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Dear friend throws own farewell tea
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Irene Robinson Smith is moving away from Covington. Not too far, she says. She can be back in 30 minutes, and she and her husband are keeping a small space in Covington they can call home.

If you don’t know her personally, you probably have seen her on Charter Cable of Newton County, where she is the star. She cooks and visits restaurants and chats with local chefs.

She also is the author of several cookbooks. The recipes are inventive and usually not too difficult. But more importantly, the cookbooks are filled with running commentary about various episodes in her life. Some of them are not too flattering to Irene, but all are hilarious. (Never trust a person who can’t laugh at herself.)

Spend more than 20 minutes with Irene and she will make you laugh more than once with her outrageous comments on life, particularly her own life.

She is also known for her dinner parties. Not only is the food inventive and fun; the decorations are, too. Table settings have place cards attached to Christmas ornaments or something representing whatever the season dictates. I went to one dinner where she had decorated and printed menus of her planned dinner at each plate.

She is always generous with her time and culinary reputation. I don’t think there is a charity in Covington that hasn’t auctioned off one of her dinners. The recent roast of David Waller featured a champagne brunch by Irene. And she said she’d bring the champagne.

She is a party-thrower and a partygoer.

So, I was somewhat surprised when she called me and invited me to a tea at her house to say goodbye to friends. Since she’s the one leaving, it seems as if the party should be thrown for her.

But no one does a party like Irene.

She said she was just inviting a few friends. And she did just that. About 15 of us were there.

The food was typical Southern tea party fare: cucumber sandwiches, cheese straws, cookies and iced tea.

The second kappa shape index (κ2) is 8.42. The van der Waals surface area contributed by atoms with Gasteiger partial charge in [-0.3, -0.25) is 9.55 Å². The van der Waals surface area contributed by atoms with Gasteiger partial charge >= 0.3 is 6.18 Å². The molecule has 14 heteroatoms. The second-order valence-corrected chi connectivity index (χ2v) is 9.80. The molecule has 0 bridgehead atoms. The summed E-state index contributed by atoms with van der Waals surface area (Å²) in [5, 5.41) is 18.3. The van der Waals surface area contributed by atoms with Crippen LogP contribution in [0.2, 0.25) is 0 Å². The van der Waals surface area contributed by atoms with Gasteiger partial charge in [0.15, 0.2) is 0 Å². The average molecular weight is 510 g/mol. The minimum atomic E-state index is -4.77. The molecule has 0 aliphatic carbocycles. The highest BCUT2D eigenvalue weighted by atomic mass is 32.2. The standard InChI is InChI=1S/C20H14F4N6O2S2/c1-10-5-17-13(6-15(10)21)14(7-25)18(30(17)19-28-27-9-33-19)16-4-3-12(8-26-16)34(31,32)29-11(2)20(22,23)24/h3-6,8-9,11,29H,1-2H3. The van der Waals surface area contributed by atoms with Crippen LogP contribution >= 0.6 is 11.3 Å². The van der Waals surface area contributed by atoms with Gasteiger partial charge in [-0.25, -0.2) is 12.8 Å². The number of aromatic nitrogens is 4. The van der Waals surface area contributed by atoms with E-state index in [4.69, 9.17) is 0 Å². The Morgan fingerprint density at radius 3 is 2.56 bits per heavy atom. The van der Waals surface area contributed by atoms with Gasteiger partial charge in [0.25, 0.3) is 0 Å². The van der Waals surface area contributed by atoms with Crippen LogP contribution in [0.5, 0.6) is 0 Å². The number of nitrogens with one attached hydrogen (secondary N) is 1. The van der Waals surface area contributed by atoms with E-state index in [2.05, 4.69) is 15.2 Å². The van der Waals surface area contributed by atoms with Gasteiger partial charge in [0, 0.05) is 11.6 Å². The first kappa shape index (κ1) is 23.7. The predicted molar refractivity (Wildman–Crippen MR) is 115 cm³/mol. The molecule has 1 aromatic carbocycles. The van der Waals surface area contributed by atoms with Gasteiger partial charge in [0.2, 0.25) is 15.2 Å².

What wasn’t too typical is that, Irene admitted, she had forgotten the movers were coming that day and time. While we sat in her living room and reminisced, men were muscling furniture out the front door. She would get up occasionally and tell the men how to handle a certain piece of furniture, and then laugh and come back to the party.

Absolutely nothing fazes her. And there is absolutely nothing that she can’t laugh about, eventually.

After we had nibbled on the goodies, she asked each one of us in turn to share a memory of her. She then shared one about that person. There were lots of laughs and giggles, and some alluded to stories that shouldn’t be mentioned. Some stories touched on when Irene was a child or taught school for a brief period before she got married.

Others recalled her work with the Newton County Historical Society. I believe she was the force behind the cemetery tours. Again, with the Historical Society she was always generous with volunteering the house she once lived in, Dixie Manor. Many meetings and Christmas parties for the society were held there.

One woman recalled her husband coming home to tell his wife he had been hired to restore an outhouse.

There was an outhouse at Dixie Manor, a four-seater, Irene claims. She says one for every bear and one left over.

My husband and Irene were in high school together. When the two of them get on the phone together, the gossip flows. They have a good time. And, if it’s not gossip, it’s "Do you remember when?" It’s nice to have a friend with whom you you can share memories.

I’m not from Covington, and I am glad Irene and my husband have this bond.

Covington will have a little less laughter and fun without Irene.

And a little less philanthropy. Behind her laughter is a heart that is always willing to help.

But the speculation at the tea party was how long it would take for Irene to organize and run the place she will now call home. The guesses ran from four days to one month.



Paula Travis is a retired teacher from the Newton County School System. She can be reached at